The McCracken County Courthouse is set to reopen to the public Monday for the first time since March 19, when it closed due to COVID-19.
The reopening is a part of Team Kentucky’s Healthy at Work plan, which confirmed the scheduled reopening of government offices and agencies to be Monday.
McCracken Judge-Executive Craig Clymer issued an executive order Thursday detailing how the courthouse will operate for the foreseeable future.
“I’m cautious about the whole thing, but I feel like we need to reopen,” Clymer told The Sun.
“People have been waiting to do their business and I think it’s time — we just have to take great precautions to not bring the virus into our building.”
Paducah City Hall will not be reopening Monday, as the installation of plexiglass partitions in the Customer Experience, Finance, and Fire Prevention areas continues, Paducah Public Information Officer Pam Spencer said Thursday.
Business at city hall will continue to be conducted through phone, email and online, as well as the drop box in the front of the building.
Clymer’s order laid out the following requirements for the courthouse:
• Everyone wishing to enter, including employees, must wear a mask, unless a health condition prohibits this. If that is the case, a medical doctor’s written exemption is required.
• McCracken County employees must wear a mask at all times while assisting the public.
• A minimum of 6 feet must be between people at all times, in compliance with social distancing guidelines.
• All McCracken County offices will remain at 50% staffing until further notice and at no more than 33% of the occupational capacity of the office and facility. This is a precaution being taken not only for the safety of the employees but to ensure that the county could continue operations should there be spread within the employee ranks.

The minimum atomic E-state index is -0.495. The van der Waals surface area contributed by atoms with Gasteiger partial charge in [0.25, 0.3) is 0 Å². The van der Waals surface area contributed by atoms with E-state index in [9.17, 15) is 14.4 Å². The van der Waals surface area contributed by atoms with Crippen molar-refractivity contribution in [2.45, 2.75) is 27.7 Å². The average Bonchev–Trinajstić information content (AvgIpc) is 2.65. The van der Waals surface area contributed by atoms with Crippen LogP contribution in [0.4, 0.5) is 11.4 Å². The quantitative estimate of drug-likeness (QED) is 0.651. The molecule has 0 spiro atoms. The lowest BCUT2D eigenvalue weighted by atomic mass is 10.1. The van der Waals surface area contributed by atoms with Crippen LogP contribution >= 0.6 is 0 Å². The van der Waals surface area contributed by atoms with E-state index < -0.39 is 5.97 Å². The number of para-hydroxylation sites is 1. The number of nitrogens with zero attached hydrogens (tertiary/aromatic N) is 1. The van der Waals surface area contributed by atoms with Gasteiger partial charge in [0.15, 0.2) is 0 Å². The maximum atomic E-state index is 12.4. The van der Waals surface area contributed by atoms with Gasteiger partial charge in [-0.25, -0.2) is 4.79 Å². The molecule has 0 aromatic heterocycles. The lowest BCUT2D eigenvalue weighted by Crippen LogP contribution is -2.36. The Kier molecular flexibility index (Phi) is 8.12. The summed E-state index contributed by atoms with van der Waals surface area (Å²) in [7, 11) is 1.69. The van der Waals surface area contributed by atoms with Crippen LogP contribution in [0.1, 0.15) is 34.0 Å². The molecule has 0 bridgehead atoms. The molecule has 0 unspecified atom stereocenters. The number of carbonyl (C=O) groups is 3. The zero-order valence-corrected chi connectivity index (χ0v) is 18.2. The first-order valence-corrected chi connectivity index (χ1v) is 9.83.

• Any meetings — including the county fiscal court — that can be conducted via conference call or videoconferencing will continue as such, if practicable.
Several details about the McCracken County Clerk’s Office were also in the order.
It will be open only by appointment and exclusively to conduct private vehicle transfers, notary public applications and marriage licenses. All other business will continue to be conducted by mail, internet or telephone.
“We’re hoping that people will continue to do a lot of business by mail, email and telephone,” Clymer said. “Anything that we can do remotely — any business we can conduct, any meetings, etc. — we will continue to do so.
“We’re trying to keep as little traffic down at the courthouse as possible.”
The clerk’s office will open for voting in the primary election June 8-23. On the last day of voting, June 23, the courthouse will be closed to all other public purposes.
Clymer referred to maintaining the sanctity of the election as one of his main concerns.
All offices will be cleaned and disinfected daily, Clymer added, using the more than 60 gallons of disinfectant acquired by the county.
Court offices will not be opening Monday and Clymer does not anticipate them doing so until late June. A local task force is being formed to look into what options the local court system has.
While Clymer isn’t sure how long the measures put down in his order will be in effect, he is watching the higher levels of government for his cues.
“I’m following pretty tight with the state and federal guidelines. I’m not trying to get creative on my own,” he said. “When they’re comfortable and I’m comfortable then we’ll lift those or maybe modify them. There could be a middle ground as well.”